PRESQUE ISLE, Maine — An attorney for James Peaslee, an Easton man convicted of shooting and killing his stepfather in January 2018, presented oral arguments Wednesday to the Maine Supreme Judicial Court in an appeal for a new trial for his client.
Paul Hilenski Sr., 79, died from a gunshot wound to the chest after Peaslee arrived at his home in Bridgewater and fired multiple gunshots at him, according to previous court testimony. The killing was captured by security cameras at Hilenski’s home.
Peaslee’s lawyer John Tebbetts argued Wednesday that his client should receive a new trial because of improperly admitted testimony from police officers and the court’s refusal to accept new evidence regarding the possible role of Peaslee’s brother.
Tebbetts said that the Superior Court had permitted three law enforcement officers — including Aroostook County Sheriff Shawn Gillen — to testify about the identity of the man recorded in the security camera footage at Hilenski’s home. All of the officers identified Peaslee as the man in the video.
Tebbetts said that the video was “so unmistakably clear” that the testimony was unneeded for the jury’s deliberations. He also said that the court had painted Peaslee as a career criminal by relying on the testimony of officers who had extensive previous contact with Peaslee.
Maine Assistant Attorney General Leanne Robbin said it was valid for the court to allow the three officers to testify, saying that the officers’ frequent contact with Peaslee made them a valuable resource for the jury.
Robbin also said that the trio’s status as law enforcement did not make their testimony inherently damaging, as they did not testify about any of their interactions with Peaslee as officers.
The second part of Tebbetts’ argument Wednesday was that the Superior Court had previously denied a motion for a new trial based on newly discovered evidence that implicated James Peaslee’s brother, George Peaslee, as the real killer.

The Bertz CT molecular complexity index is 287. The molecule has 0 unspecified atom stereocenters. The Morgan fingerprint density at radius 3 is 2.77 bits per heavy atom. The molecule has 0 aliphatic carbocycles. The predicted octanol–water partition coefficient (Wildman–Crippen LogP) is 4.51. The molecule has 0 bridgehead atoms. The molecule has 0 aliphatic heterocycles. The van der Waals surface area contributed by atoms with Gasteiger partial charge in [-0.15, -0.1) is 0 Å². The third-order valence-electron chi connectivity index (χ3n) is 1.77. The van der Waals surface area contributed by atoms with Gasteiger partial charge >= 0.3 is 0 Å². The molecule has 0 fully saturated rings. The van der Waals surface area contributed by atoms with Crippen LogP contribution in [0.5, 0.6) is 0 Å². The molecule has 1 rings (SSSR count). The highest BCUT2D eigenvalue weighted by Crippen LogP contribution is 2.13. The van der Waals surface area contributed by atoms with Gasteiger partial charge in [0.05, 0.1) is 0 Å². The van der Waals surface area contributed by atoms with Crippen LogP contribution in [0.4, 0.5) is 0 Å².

In 2018, a woman had heard George Peaslee admit responsibility for the murder while both were purchasing methamphetamine. She reported him as saying that his brother James had been arrested for something he had actually done, according to court transcripts.
The lower court denied James Peaslee’s motion for a new trial, saying it did not find George Peaslee’s alleged confession to be trustworthy — it said that he had likely made the statement during a manic episode while not taking medication and seeking drugs.
While acknowledging George Peaslee’s mental health disorders, Tebbetts said he believed the statement was clearly made with lucidity and should have been shown to the jury.
“[George Peaslee] clearly understood where he was. He clearly appreciated the reality,” Tebbetts said.
The state argued that George Peaslee’s alleged confession “failed utterly” to meet a test of trustworthiness. She pointed to a prison psychologist who said that George Peaslee would say “outrageous” things when experiencing a manic episode, such as that his stepfather had gone to the moon with Neil Armstrong.
“The statement was not made by a reasonable person, but by a person suffering from a delusional psychosis,” Robbin said.
While being held at Aroostook County Jail in Houlton after the murder, James Peaslee had confessed the crime to fellow inmate Matthew Clark. He told Clark that he had intentionally concealed his arm tattoo during the killing to make it appear as if his brother George had committed the murder, according to court records.
Tebbetts said that George and James Peaslee are almost identical, with many similar qualities. James Peaslee is physically distinguished by an arm tattoo that his brother does not have.
The Maine Supreme Judicial Court said it would consider both sides and issue a decision “in due time.”